Robinson Honored By Cyclones
Rachel Robinson, the wife of the legendary ballplayer Jackie Robinson entered the Brooklyn Baseball gallery at Keyspan Park before last Sunday’s game between the Staten Island Yankees and the Cyclones. The Cyclones would be honoring her husband’s great feats in breaking the color barrier with the Dodgers in 1947.
One of the exhibits in the gallery featured a display of photographs and jerseys devoted to the importance of not only of Jackie Robinson to the Dodgers, but to baseball and America. Sharon Robinson, Rachel’s daughter then arrived next to her mother and both smiled at how their lives and many in America was impacted by Jackie.
The Cyclones did not forget as they honored the life of Jackie Robinson with a ceremony in which the Cyclones retired his #42. The day also included dignitaries such as Mayor Michael Bloomberg and Joan Hodges, the wife of the late former Dodgers great Gil Hodges, who played with Jackie Robinson on those championship Dodgers team in the 1950’s.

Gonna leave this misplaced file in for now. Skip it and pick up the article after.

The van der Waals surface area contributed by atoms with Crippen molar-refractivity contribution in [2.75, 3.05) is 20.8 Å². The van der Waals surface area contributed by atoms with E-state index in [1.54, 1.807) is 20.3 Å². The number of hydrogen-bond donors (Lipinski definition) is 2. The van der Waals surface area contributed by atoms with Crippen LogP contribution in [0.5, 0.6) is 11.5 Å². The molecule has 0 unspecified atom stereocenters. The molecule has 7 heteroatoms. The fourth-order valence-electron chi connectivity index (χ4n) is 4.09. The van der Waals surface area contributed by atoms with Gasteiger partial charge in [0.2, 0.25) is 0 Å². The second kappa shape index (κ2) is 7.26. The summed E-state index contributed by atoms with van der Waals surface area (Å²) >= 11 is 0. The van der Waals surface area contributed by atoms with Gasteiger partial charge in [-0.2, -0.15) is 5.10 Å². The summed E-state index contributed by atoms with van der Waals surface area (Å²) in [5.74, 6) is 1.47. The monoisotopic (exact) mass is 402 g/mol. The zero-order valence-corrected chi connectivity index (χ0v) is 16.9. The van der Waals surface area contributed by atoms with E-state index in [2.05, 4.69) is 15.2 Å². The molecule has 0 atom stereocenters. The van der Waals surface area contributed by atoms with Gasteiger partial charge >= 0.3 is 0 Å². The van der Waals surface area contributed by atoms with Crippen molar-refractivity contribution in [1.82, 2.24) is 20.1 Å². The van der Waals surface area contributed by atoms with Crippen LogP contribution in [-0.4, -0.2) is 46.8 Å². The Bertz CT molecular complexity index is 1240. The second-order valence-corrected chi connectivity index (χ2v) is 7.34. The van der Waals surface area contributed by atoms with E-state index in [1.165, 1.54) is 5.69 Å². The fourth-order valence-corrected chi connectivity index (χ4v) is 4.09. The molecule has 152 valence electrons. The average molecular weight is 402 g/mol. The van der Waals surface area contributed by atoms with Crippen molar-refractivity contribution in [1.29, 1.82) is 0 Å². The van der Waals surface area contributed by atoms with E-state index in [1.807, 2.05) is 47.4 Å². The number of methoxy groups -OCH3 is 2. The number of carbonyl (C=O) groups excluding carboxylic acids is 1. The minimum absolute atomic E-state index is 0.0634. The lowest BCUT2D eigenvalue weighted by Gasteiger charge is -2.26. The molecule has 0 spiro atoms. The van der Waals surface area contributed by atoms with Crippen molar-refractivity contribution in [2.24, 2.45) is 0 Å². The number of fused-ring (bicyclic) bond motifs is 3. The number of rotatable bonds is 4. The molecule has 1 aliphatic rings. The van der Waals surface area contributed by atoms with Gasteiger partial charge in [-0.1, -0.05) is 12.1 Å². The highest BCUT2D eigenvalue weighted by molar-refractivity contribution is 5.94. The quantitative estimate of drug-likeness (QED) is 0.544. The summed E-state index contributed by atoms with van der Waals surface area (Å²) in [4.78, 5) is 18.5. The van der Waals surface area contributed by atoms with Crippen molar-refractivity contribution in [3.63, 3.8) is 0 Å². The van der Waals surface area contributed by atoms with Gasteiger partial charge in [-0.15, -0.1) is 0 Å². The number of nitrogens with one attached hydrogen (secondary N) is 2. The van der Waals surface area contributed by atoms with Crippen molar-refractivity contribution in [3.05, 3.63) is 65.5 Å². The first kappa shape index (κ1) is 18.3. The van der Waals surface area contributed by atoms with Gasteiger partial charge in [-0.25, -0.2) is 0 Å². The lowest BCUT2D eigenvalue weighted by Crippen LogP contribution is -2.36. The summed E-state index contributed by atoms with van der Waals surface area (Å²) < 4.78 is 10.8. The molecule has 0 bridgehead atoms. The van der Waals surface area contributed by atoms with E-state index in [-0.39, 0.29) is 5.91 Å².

The Cyclones retirement of the #42 jersey is the second to be retired along with Hodges’ #14. Major League Baseball retired the #42 jersey throughout baseball in 1997. Rachel was happy when she got the call from the Cyclones about the ceremony but was hesitant at the Cyclones wanting to retire the number. "I kind of wanted to see players out there wearing his number on them but now it has been put out of play, I find that number means something more to people than if someone else was wearing it".
After Jackie Robinson retired in 1956, he was in the forefront of the growing Civil Rights movement until he died in 1972. Before Jackie died, Rachel said that he believed that blacks should be involved in politics and in economic development. In 1973, Rachel and the rest of the Robinson family wanted to continue the struggle to help blacks and other minority children by starting the Jackie Robinson Foundation. The struggle to become successful was highlighted by the fact that they had no money and only one telephone to work with.
"We (the foundation) was really acting on faith then because we had no money but we had the determination to do something", she said.
Thirty years later, the program is a success with an endowment fund of $11 million dollars, 275 students, an 92% graduation rate in colleges and universities across the country and providing leadership training and job opportunities.
Rachel intently follows today’s baseball and she is discouraged by the recently published report of only 10% of African Americans involved in the game of baseball today. She hopes that MLB’s Inner City RBI program will get black children interested in the game of baseball. "It makes me feel very sad and it’s a destructive trend that I hope would be taken care of."